MiniMe Fingerless Mitts

My son is four years old. When I took up knitting he regarded it skeptically. Then he decided that my bamboo circulars could be used to good effect as tools to wire up his home-made “laptop” (some old routers, a mouse and an busted wireless antenna he scavenged from his daddy’s junk pile). A bit later I caught him sitting in a chair quietly twiddling his hands together in his lap with a strange motion (his hands were empty).

I asked him what he was doing. “I knittling” he calmly replied.

Recently I knitted him a small snake hand-puppet. When I attempted to put it on his hand he screamed, flailed and generally objected to the thing. It met with the same response for about a week and then I stuffed it with waste yarn, sewed up the opening and called it a “cat toy” which I gave to my best friend (who has cats).

He really has shown no interest in any of the items I have knitted.  Until now.

Over the weekend I made a pair of fingerless mitts as a Christmas gift. I would try them on and take them off as I went along and this process fascinated him. It is a fabulous and easy pattern for Magic Loop Fingerless Mitts from Myra Wood (that first link is only going to work if you have a Ravelry account*). When I had Grandma try them on for size it was the last straw. He couldn’t stand it anymore.

I asked him if he wanted me to make him a pair and for the very first time his response was Yes. Of course, now I had to come up with the pattern.

Matching pairs of handknitted fingerless mitts

Big hands, little hands

Click here for a printable pdf of the pattern: MiniMeMagicLoopMitts

This pattern is a bit too much to put into the body of this post – so I got all high techy and stuff and made the above pdf. If you have any problem with it, please do not hesitate to leave a comment and I will figure something out for us.

Dinking around:

Originally I thought I was just going to make some modifications to the existing pattern. But it really doesn’t work like that. There is a matter of scale, and the fact that a child’s hand is of different proportions. The cross stitch motif in the original was much to bulky for the mini-mitt, so I cut it down to a 2/1 rib from a 3/2 rib. I also started the thumb gusset quicker than on the adult version, and obviously the thumb isn’t as long. Same for the body of the hand.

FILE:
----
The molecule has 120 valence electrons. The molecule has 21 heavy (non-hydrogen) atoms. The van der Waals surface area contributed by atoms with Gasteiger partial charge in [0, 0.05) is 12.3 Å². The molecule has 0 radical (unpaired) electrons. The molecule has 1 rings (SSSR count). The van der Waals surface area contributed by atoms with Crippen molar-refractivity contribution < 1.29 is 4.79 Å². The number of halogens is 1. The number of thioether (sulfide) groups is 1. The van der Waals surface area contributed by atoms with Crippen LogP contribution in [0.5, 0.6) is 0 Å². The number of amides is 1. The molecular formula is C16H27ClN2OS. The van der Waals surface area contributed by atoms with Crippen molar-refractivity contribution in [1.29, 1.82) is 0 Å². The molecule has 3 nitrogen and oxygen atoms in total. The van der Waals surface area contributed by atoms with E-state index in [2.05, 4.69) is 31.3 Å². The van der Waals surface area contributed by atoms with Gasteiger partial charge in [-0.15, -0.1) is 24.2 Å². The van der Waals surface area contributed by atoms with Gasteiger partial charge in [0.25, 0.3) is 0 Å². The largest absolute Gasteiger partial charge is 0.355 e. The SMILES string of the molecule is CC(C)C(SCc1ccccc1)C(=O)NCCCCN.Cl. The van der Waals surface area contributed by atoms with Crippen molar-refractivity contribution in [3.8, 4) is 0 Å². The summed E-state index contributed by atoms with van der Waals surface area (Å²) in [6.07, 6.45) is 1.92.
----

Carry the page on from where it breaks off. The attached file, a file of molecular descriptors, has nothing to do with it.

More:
This pattern fits my small 4 year old. I would guess it would fit the 3 – 6 age range, but I recommend trying it out on your toddler as you go (you might have to resort to a cookie bribe, I did when the novelty wore off). You might need to add a row between the cuff and the beginning of the thumb gusset. And if your child’s fingers are longer you might need to add some rows before the final ribbing.

I seriously doubt that anyone would need to add an extra increase to the thumb gusset – those would have to be some pretty chubby thumbs! But if you need more length in the thumb part of the palm I would add a row between the 2nd and 3 set of increases.

I am going to put this up on Ravelry – so if you make a pair I would love to see what they look like.

Now, what other knitted item do you think I could pique my little man’s interest?



*If you don’t have a Ravelry account and you are a knitter/crocheter, well, I feel very sorry for you. 😉

8 thoughts on “MiniMe Fingerless Mitts

  1. Pingback: Matching Wrist Warmers From Tumped Duck! · Knitting |
  2. Was thinking your little one might enjoy finger puppets; just dress up the finger tubes of gloves with skirt; hat; face; pants;
    add long hair, short hair, happy smile or sad face. . . Very easy to find lots for little one; and it also sparks their imagination;

  3. Pingback: friday links for 12/31/10 (new year’s eve) « trying to do it myself, hilarity ensues
  4. My son began his love of dinosaurs & dragons at 3 (21 now), so your son may like a knit one. There are scores of free patterns for scarves, hats, sweaters, Christmas Stockings, etc in addition to the usual stuffed ones. (I have lots collected if you can’t find one.) But, you might want to start with finger puppets to use your scrap yarn. Here’s three nice links:
    Animal & People Finger Puppets knit
    Animal Finger Puppets knit
    Dragon + Finger Puppets crocheted

  5. Pingback: Knitting&Sewing » MiniMe Fingerless Mitts « Tumped Duck
  6. Barbara, I always ask 1st. 30 of us charity knit at our local YMCA with donated yarn. We knit for the local NEAR food shelf, and the Y who distribute to the school nurses for children coming to the lost and found for something warm to wear. Would you allow us to use your pattern? Mps Minnesota winters can get a bit chilly. Thanks for such a sweet pattern.

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